[toc]The early years of online gambling were marked by innovation, rapid growth, and a flood of new market entrants.
A few survive, but the unregulated free-for-all environment saw many operators go to the wall after weak security, weak morals, and outright fraud brought about their collapse.
Even though regulators have begun to take notice of esports betting, and the main game providers are now taking game integrity seriously, the industry still looks like it will have to fight off the reputational risks it is facing in order to succeed.
In 20 years of online betting there have been many scandals
January 2016 marked the 20th anniversary of online sports betting. The first company to take an online sports bet was Intertops, an operator which is still in business and still going strong.
Intertops is well known as an honest, customer-focused company, but many of its peers failed to adopt these essential traits of success.
At Ultimate Bet, a scandal involving a software feature that allowed so-called “super-users” to see other players’ hole cards destroyed the company’s reputation. When poker’s Black Friday came along, the operator went bust and players lost their money.
The list of sites going bust and leaving players high and dry is very, very long, and even now court cases continue against operators like Everleaf Gaming, and Europoker—both of which were fully regulated in Malta and France, respectively.
It is not just bad management, negligence, or fraud that can kill a company or its reputation. Bad customer service will ensure that a company fails to survive in a competitive market place.
Established operators can navigate new industry with integrity
The long-established online sports betting operators who have now added esports betting as a business vertical, have the luxury of experience and the constraint of existing regulatory obligations.
Bet365, SkyBet, Betway and Pinnacle know how to deliver esports betting with integrity. Some new companies, such as Unikrn, have also put the lessons of the past 20 years into practice in establishing their own approach to esports betting.
Unfortunately, there are other new players who have failed to take the long term view, and appear to be falling into the same trap as the early cowboy operators of the internet age.
Several threads on Reddit currently contain complaints about the introductory bonuses offered by GG.Bet.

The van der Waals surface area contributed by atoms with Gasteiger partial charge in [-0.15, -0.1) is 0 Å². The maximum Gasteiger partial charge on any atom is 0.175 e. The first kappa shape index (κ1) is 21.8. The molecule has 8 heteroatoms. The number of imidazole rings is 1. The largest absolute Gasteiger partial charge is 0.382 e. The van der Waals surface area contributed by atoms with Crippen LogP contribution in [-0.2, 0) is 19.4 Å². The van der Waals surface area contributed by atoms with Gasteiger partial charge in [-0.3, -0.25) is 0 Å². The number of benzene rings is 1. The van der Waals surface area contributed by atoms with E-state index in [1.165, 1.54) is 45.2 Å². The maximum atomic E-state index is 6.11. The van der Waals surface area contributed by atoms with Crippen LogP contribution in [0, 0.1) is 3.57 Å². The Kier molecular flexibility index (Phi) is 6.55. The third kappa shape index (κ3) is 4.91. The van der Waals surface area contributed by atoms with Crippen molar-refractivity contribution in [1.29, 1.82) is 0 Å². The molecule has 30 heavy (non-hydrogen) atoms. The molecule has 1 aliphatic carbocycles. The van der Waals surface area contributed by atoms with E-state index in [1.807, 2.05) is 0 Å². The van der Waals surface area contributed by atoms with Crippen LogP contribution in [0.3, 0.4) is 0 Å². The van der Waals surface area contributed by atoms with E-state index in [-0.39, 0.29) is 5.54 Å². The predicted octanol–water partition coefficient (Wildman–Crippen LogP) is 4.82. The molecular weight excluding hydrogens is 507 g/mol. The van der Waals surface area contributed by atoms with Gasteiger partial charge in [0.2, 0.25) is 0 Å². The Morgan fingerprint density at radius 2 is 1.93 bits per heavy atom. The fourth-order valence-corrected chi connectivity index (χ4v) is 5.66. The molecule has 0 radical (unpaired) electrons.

GG.Bet is an official sponsor for Team NP, Ad Finem and Empire, well respected esports teams with huge followings.
The Reddit posts allege that the terms and conditions of its introductory bonuses make it unreasonably difficult to earn the bonus, and restrict cash outs until any bonus period is expired.
This is not the place to go into the details of the allegations and whether they are true or not.
What is more important is the issue of reputational risk and how operators that lose sight of the importance of reputation can damage their own business.
Social media accelerates propagation of bad news
GG.Bet is taking a public relations hit because social media sites like Reddit have changed the information balance of power.
Consumers can now share and publicize their criticisms of a company in a targeted way.
Their complaints are no longer relatively private and restricted to a small audience, they can now be shared with a wide audience of other customers using a specific service or product.
They have much more power than the early customers of online betting operators 20 years ago.
The esports skin betting scandals which erupted earlier in 2016 gained traction with customers extremely quickly because they were accelerated by social media. This resulted in immediate action by the game developers and unusually rapid intervention by regulators.
Could esports cash betting collapse like skin betting?
A similar collapse in esports cash betting is extremely unlikely.
The big name operators continue to dominate the majority of online bets, and so the impact of negative behavior by smaller operators is likely to be less significant.
Nonetheless, even minor scandals or abusive marketing practices will have an effect beyond their immediate origin.
Social media has expanded the audience for such “errors” and the media headlines won’t be “Operator X abuses customers,” they will be generic: “Esports betting is a dangerous risk.”
Scandal and predatory marketing won’t kill the whole industry, but they could easily reduce its potential rate of growth , and induce regulators into more heavy-handed regulation than the risks require.
History is repeating itself, but now that the major esports betting operators have learned history’s lessons, the negative risks should be mitigated.